Who Qualifies for Fee Waivers?
The NACAC form outlines a host of circumstances that make students economically qualified to get waivers for college application fees. Among those circumstances:
You are eligible to receive an SAT or ACT fee waiver
You are enrolled in or eligible to participate in the free or reduced lunch program at school
Your family income falls within the income Eligibility Guidelines set by the USDA Food and Nutrition Service
You are enrolled in a federal, state or local program that aids low-income students (i.e. TRIO programs, like Upward Bound)
Your family receives public assistance (such as food stamps — nationwide about 47 million Americans, roughly 15% of all citizens, receive food stamps)
You live in federally subsidized public housing, a foster home, or are homeless
You are a ward of the state or an orphan
You face any other challenges that would make paying college application fees a financial hardship
Note two specific points about the first circumstance described, and the last scenario.
For the first situation, realize that you may have taken the SAT or ACT but not actually received a waiver for test fees. That doesn’t mean you can’t get a College Board/SAT college application fee waiver. Colleges only require that you be eligible for an SAT waiver — not that you actually use a waiver.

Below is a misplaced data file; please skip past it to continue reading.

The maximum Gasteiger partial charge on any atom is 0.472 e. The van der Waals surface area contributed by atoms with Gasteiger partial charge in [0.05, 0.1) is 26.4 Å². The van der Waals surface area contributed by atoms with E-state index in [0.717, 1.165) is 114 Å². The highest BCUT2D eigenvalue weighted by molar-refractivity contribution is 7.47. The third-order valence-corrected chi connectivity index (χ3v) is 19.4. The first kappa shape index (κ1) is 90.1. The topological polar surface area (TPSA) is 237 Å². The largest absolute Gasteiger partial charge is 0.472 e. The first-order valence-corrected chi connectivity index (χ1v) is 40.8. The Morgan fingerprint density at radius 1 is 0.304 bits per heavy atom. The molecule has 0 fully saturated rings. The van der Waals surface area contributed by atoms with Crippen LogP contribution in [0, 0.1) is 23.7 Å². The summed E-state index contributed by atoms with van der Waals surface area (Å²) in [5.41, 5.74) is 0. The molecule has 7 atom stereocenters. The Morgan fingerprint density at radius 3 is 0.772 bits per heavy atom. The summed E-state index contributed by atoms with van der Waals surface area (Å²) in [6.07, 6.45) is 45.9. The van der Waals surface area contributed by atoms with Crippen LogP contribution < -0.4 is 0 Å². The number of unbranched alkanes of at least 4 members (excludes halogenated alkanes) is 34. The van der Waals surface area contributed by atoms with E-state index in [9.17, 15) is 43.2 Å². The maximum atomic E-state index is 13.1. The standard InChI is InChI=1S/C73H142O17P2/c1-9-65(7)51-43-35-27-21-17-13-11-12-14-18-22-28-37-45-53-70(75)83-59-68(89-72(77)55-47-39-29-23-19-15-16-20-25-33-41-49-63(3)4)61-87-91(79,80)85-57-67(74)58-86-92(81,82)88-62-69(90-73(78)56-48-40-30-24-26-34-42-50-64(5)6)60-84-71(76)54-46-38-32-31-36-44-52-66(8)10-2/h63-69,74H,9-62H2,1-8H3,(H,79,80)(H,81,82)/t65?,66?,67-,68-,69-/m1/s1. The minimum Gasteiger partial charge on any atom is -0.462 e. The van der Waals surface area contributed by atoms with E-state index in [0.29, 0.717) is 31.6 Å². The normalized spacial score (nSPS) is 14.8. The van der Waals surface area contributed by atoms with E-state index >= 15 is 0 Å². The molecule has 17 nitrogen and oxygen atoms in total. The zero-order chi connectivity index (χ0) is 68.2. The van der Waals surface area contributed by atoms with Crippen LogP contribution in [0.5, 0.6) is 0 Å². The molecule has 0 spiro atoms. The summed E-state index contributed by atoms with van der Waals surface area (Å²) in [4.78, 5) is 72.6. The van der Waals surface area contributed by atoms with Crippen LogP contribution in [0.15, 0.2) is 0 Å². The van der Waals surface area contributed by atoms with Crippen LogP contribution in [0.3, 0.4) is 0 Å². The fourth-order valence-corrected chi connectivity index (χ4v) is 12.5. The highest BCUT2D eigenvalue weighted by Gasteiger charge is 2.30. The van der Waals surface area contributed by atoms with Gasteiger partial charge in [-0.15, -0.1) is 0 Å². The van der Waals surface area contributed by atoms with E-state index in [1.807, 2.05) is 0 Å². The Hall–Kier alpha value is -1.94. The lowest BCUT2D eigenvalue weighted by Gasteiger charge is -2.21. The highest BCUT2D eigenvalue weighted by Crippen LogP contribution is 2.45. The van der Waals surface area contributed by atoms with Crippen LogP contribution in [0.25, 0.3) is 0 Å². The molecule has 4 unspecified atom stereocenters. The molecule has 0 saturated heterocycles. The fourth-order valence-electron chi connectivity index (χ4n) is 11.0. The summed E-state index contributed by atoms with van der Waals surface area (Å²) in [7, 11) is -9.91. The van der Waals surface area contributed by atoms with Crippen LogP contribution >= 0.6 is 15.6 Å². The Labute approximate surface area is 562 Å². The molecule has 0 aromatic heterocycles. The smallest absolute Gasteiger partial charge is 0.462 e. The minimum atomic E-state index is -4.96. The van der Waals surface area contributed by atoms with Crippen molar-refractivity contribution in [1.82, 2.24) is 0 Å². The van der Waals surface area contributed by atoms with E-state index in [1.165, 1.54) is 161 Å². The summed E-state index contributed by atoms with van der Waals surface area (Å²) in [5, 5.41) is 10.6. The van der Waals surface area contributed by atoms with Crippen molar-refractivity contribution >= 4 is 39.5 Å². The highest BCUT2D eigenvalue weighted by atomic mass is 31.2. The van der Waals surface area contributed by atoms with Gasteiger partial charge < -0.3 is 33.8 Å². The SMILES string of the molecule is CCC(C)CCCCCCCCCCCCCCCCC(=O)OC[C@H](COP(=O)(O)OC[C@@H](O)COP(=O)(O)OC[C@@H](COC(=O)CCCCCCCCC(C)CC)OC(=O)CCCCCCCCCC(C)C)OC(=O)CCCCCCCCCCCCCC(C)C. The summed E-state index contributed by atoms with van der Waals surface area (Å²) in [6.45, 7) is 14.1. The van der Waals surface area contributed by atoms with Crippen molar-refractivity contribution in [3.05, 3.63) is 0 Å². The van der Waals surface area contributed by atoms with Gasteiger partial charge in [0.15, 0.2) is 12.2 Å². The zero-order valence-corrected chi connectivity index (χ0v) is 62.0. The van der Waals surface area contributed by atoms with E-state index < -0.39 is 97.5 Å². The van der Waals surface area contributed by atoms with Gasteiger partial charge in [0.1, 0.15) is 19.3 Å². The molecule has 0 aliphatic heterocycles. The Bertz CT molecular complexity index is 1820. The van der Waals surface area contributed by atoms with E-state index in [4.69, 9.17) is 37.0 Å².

For the last scenario, be aware that a high school principal, school counselor, financial aid officer, or community leader must not only sign the form, but must also briefly explain your individual extenuating circumstances.
Also, in all the circumstances listed above, a signature from a third party is mandatory to use a fee waiver from NACAC.
If your school doesn’t have NACAC waiver forms, you can obtain a fee waiver form from the NACAC website.
Obtaining a College Fee Waiver Online
The process for using a fee waiver is pretty easy if you are filling out college applications online. Once you get to the “Payment” section, which comes right before you submit your application, just indicate that you are using a waiver. That will allow your web-based college application to be accepted and processed.
Most two- and four-year colleges (about 80% of them) do honor fee waivers granted by both the College Board and NACAC. You can find an online list of schools that accept SAT application fee waivers at the SAT Fee Waiver Directory of Colleges. The NACAC does not maintain a directory of colleges that accept its waiver request form.
Getting a fee waiver is a great way to save money during the college application process. So be sure to seek one if you qualify.